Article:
Speaker 1: 02:46 Let's get into some face mask wearing one Oh one. Okay. What are some, uh, general best practices for wearing a face mask properly?

Speaker 2: 02:55 So you want it to be able to cover your nose and your mouth all the way down to your chin. So I see some people walking around with it only over their mouth and not covering their nose. That won't help any of the droplets that are coming out of your nose. So cover both nose and mouth. You want to have it fit? Snuck but comfortable so you don't want it to be loose and flapping around because you can still have a shift of air out of your mouth and down. And when you touch it, because with your breathing into the mask and it's catching your droplets and you, maybe you're carrying COBIT and you just don't know it or you have a cold, that mask now has your germs in it. So you don't actually want to be touching the mask that's been in front of your mouth. So try to handle your mask with the strengths. Like what's your ties are your, your lips only have all of your touching beef from that part. That way you're not contaminating.

Speaker 1: 03:42 Well, if we are wearing masks mainly to protect others, why does it matter whether we touch the mask or reuse it?

Speaker 2: 03:49 Because if you touch your mask and your germinating your hands and then you go and you touch door knobs and other things, you've now turned a respiratory droplet into a contact. And so wherever you're going, if your hands are now contaminated and you're touching things, other people who follow along behind you and touch the same areas can now catch it. So the idea is to cover your mouth. It keeps when you're talking and coughing, it keeps it from spreading and it prevents, you're not supposed to be touching your mouth. So it's a nice reminder of don't touch your face and touch your mouth and get saliva on your hands that you could potentially be spreading.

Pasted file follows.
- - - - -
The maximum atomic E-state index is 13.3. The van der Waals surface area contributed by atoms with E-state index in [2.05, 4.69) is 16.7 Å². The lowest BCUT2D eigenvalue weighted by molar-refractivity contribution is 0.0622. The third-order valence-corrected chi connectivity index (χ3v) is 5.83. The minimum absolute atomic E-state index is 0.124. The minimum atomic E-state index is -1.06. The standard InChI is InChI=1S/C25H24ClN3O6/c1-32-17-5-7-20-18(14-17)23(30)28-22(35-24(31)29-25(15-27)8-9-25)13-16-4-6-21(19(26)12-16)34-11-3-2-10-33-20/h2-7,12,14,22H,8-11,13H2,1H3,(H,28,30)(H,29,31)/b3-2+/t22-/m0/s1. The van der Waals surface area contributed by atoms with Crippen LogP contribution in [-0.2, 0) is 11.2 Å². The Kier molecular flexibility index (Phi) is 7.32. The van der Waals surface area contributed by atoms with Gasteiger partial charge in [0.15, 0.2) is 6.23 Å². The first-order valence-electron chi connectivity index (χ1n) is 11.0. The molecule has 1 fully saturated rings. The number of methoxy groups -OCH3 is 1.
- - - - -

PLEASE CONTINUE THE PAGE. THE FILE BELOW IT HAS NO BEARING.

Speaker 1: 04:27 How often should you wash your mask?

Speaker 2: 04:30 I mean, the perfect scenario would be you're going to go to the store. So you put your mask on when it's nice and clean, you go to the store, you do your shopping, you say socially distanced, you wash your hands and then when you get home you take it off using the straps or ties and then throw it in the washing machine. That's the ideal. Is that perfect? And whatever is going to do? No, I think we're going to learn to adapt and work with masking. Um, I would wash it at least at the end of the day. And that's one of the keys is to have a cloth mask that you can wash that doesn't change the shape. If you're wearing it out in a riskier environment, wash it sooner and you can just throw it in the washing machine with hot soapy water and that's all it takes to clean it.

Speaker 1: 05:10 What about if you're riding your bicycle or you're out for a run? Should you be wearing a mask then?